tate without' controul the exn<l ili
menllons of a buckle or a head
dress ; yet a regard for the honor
and happiness of human nature, in
duces us to dispute her sovereign
authority in tliofe things, on which
depend the manners and sentiments
of a riling generation.
If, however, it is gianteil, that
the true gentleman, that is, the
man of enlarged notions and poliih
ed taste, cannot, by any method of
education, be so well formed, as by
the clalfical ; yet it by no means
follows, that thole whose happiness
mull, in a great measure depend on
less coniprehenfive views of men and
things, fituti 1d be iuftruCied in the
lame mode. The time thatisufual
ly spent in Lilly's grammar, and in
acquiring just so much knowledge
of the Latin language as may in
spire a young man with vanity, but
which cannot enable him to enter
into the spirit of the author, is cer
tainly ill bestowed. He who is de
signed for the common walksof life,
had much better be reading Win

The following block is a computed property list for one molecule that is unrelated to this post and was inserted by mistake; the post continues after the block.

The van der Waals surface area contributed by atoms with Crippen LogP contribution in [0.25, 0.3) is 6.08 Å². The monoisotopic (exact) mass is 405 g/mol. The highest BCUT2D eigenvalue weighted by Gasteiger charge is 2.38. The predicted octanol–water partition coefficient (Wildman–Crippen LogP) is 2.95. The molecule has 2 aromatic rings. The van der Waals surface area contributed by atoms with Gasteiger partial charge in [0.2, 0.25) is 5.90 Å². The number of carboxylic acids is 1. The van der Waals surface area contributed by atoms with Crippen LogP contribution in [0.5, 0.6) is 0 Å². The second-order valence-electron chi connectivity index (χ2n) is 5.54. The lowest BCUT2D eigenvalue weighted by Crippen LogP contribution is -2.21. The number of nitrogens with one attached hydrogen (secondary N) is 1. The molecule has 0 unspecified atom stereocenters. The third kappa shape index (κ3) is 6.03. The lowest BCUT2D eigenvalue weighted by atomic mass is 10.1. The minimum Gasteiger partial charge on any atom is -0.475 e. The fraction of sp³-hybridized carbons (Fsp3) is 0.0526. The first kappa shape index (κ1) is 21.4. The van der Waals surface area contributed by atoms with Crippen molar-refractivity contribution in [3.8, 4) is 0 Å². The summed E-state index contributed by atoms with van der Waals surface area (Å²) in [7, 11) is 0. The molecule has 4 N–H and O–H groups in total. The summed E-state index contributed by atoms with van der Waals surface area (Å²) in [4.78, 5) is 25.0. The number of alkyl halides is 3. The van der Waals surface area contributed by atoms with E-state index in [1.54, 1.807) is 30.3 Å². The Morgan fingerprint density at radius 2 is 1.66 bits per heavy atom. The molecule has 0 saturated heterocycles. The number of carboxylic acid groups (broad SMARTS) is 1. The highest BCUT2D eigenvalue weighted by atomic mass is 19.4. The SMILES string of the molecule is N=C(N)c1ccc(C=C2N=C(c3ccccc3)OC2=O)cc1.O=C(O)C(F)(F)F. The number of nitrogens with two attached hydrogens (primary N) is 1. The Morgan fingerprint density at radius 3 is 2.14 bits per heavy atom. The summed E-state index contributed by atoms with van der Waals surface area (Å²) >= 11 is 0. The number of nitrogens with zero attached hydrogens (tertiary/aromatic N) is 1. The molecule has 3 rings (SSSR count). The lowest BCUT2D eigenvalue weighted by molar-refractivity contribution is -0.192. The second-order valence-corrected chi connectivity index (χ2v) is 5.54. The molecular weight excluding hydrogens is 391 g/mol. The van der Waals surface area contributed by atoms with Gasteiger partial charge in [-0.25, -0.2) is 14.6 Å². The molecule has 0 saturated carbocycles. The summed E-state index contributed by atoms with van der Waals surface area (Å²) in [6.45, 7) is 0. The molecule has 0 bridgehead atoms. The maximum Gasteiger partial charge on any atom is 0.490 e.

gate's arithmetic than Cordery's
colloquies, and learning the rule of
three than the rules of syntax.
122,192. 4 8
1 5->743- »2
197,680. 20
4*3-583- 64
— 1,126,616. 44
Dots. Cts,
,57,c 7 8. 80
39'3°3- 52
4'.651. 73
44,161. 44
46 811. 13
49 6'9- 79
67,536. 98
459,273- 39
1,210,744. 34
Mode oj breaking Steers to the draft in
a few dayi.
T ET the farmer carefully yoke his
Steers in a close yard or ttable,
and not move thein till they get fuf
ficjeritly accustomed to the yoke, so.
that they will eat their food, when
yoked, which will be in the conrfe
of a day. Let them again be yoked
the second day, and a pairofgentle
horses or oxen fattened before them ;
in which state let them (laud until
they become familiar with said hors
es or oxen, which will generally be
efFecfted in one day,and the next day
the Steers may be yoked, the horses
or oxen put before them as usual,
and let them be fattened to a wag
gon or any other carriage ; they
fearing the carriage behind them,
and being accustomed to the old ox
en before, will proceed forward
wiißout being whipped or bruised.
The above process will iiev e t failcf
producing good working m.
[Whole No.
m ■